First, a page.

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Saturday, October 15, 2016

Desalination of Seawater—Much Needed Help Worldwide? In 2008 Did Not Obama Say, Began the Rise Of The Oceans Slow, Could He have Been Talking About Desalination of Seawater? With Over 18,000 Desalination Plants Capacity To Produce 31.6 trillion liters of Freshwater Across 150 Countrie? Calling Al Gore? Tell Us Again Rise Of The Oceans, Will Kill Us All? ,

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Seawater Desalination Facilities




The world is on the verge of a water crisis. Rainfall shifts caused by climate change plus the escalating water demands of a growing world population threaten society’s ability to meet its mounting needs. By 2025, the United Nations predicts 2.4 billion people will live in regions of intense water scarcity, which may force as many as 700 million people from their homes in search of water by 2030, reports Thomas Sumner. (1)

Population growth is one factor requiring drinking water and sanitation, but there is also the need to produce more food. Agriculture accounts for 70% of water use. (2)

In a search for fresh water, a growing number of countries are turning to desalination. The term is used to refer to removing salt from both seawater and subterranean ‘brackish’ water, as well as the treatment of waster water (sewage) to make it drinkable. (2)

Desalination is a rather simple process.  It involves forcing seawater through a series of filters and membranes to remove sand, sediment, minerals and salt. The concentrated brine residue is discharged back into the ocean where it naturally dilutes.

In 2015, more than 18,000 desalination plants worldwide had the annual capacity to produce 31.6 trillion liters of freshwater across 150 countries. While still less than 1 percent of worldwide freshwater usage, desalination production is two-thirds higher than it was in 2008. Driving the boom is a decades long drop in energy requirements thanks to innovations such as energy efficient water pumps, improved membranes and plant configurations that use outbound water to help pressurize incoming water. Seawater desalination in the 1970s consumed as much as 20 kilowatt-hours of energy per cubic meter of produced fresh water; modern plants typically require just over 3 kilowatt-hours. (1)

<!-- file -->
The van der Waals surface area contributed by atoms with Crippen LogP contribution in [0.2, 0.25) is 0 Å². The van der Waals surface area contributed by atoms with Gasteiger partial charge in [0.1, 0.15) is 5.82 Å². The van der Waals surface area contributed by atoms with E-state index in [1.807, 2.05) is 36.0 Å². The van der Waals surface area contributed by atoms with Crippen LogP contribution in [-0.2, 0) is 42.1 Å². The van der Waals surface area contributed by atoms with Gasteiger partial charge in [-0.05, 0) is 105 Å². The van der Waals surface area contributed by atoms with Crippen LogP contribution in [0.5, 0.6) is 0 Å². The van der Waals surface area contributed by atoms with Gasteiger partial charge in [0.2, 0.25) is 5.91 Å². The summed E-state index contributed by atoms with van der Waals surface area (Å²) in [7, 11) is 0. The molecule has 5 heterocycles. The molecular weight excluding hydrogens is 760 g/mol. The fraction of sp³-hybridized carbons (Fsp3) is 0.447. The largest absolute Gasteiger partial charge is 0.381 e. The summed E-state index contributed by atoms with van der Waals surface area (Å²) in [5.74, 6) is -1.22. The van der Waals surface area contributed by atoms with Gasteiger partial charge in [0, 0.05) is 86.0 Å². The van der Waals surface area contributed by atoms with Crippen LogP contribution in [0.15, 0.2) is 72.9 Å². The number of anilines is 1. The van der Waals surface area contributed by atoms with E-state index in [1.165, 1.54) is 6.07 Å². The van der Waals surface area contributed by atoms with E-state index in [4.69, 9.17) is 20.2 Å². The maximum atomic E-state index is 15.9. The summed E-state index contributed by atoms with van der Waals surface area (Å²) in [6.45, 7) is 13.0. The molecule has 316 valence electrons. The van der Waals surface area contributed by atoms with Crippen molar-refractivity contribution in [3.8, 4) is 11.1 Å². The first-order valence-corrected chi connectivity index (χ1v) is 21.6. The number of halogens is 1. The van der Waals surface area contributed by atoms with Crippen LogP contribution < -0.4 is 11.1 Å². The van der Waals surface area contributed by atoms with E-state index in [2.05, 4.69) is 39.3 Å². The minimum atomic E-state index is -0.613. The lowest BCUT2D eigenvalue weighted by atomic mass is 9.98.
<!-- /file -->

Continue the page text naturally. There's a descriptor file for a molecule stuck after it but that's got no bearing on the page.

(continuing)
The most common form of desalination is reverse osmosis; it involves forcing water though cartridges that contain thin film composite polyamide membranes, which trap salt and other impurities but allow the fresh water through. Advances in manufacturing processes have allowed 450 sq. ft. of membrane to be crammed into each cartridge, compared with 300 sq. ft. when they first came on the market. (2)


here are desalination plants in 120 countries around the world with the most prolific producers being countries in the Middle East (Israel, Saudi Arabia, Kuwait, and the United Arab Emirates, Qatar, and Bahrain) and North Africa (Libya and Algeria). (3)

Saudi Arabia is the country that relies moist on desalintion of seawater. The US is in second place.
Carlsbad, CA opened a desalination plant in December 2015. The San Diego County Water Authority calls it ‘the nation’s largest, most technologically advanced energy-efficient seawater desalination plant.’ The entire project cost about $1 billion for the plant, pipelines, and upgrades to existing facilities to use the water. The plant is expected to produce 50 million US gallons of water per day. (4)
On Catalina Island, Southern Californian Edison unveiled the drought proof source of a new desalination plant as a way to avoid asking residents on the island to cut 50 percent of their water usage. The new plant can pump out 125,000 gallons of potable water per day. (5)

There are some 15 new plants in various stages of planning in the US. (6)

Even London now has a seawater desalination plant

Many desalination companies are eying China, which has just 7% of the world’s freshwater but a fifth of its population. About 400 cities face serious water shortages and Beijing aims to quadruple its seawater desalination capacity to 3.6 billion liters a day by 2020. (2)
GE will supply its Procera water filtration equipment package for a seawater desalination plant expansion project in Hato on the Caribbean Island of Bonaire. The plant is responsible for providing clean drinking water for the entire island, which is located about 80 kilometers north of Venezuela. (7)
GE also helped set up Africa’s largest desalination plant in Algiers, Algeria in 2008. It took GE only two years to get the plant up and running on time and on budget, and it is now supplying Algiers with 53 million gallons of drinking water per day. (6)
Another place where GE was instrumental was Australia. They helped bring Australia’s largest seawater desalination into operation. This plant is among the largest reverse osmosis plants in the world. It reached full operation in December 2012, three years after construction began. (8)
References
  1. Thomas Sumner, “New desalination tech could help quench global thirst,” Science News, 190, 22, August 20, 2016
  2. Chris Johnston, “Desalination: the quest to quench the world’s thirst for water,” the guardian.com, May 27, 2015
  3. Brain Sussman, Eco Tyranny, (Washington, DC, WND Books, 2012), Page 203
  4. “Carlsbad desalination plant,” en.wikipedia.org, August 18, 2016
  5. Greg Lee,”Catalina Island fights drought with new desalination plant,” abc7.com/news, November 30, 2015
  6. Rich Smith, “5 desalination companies that could end California’s once-in-500-years drought,” fool.com/investing, March 1, 2014
  7. “Caribbean Island of Bonaire expanding drinking water plant with GE’s Procera seawater desalination solutions,” genewsroom.com, July 13, 2015
  8. “GE technology helps bring Australia’s largest seawater desalination plant into operation,” waterchronlin.com, February 20, 2013
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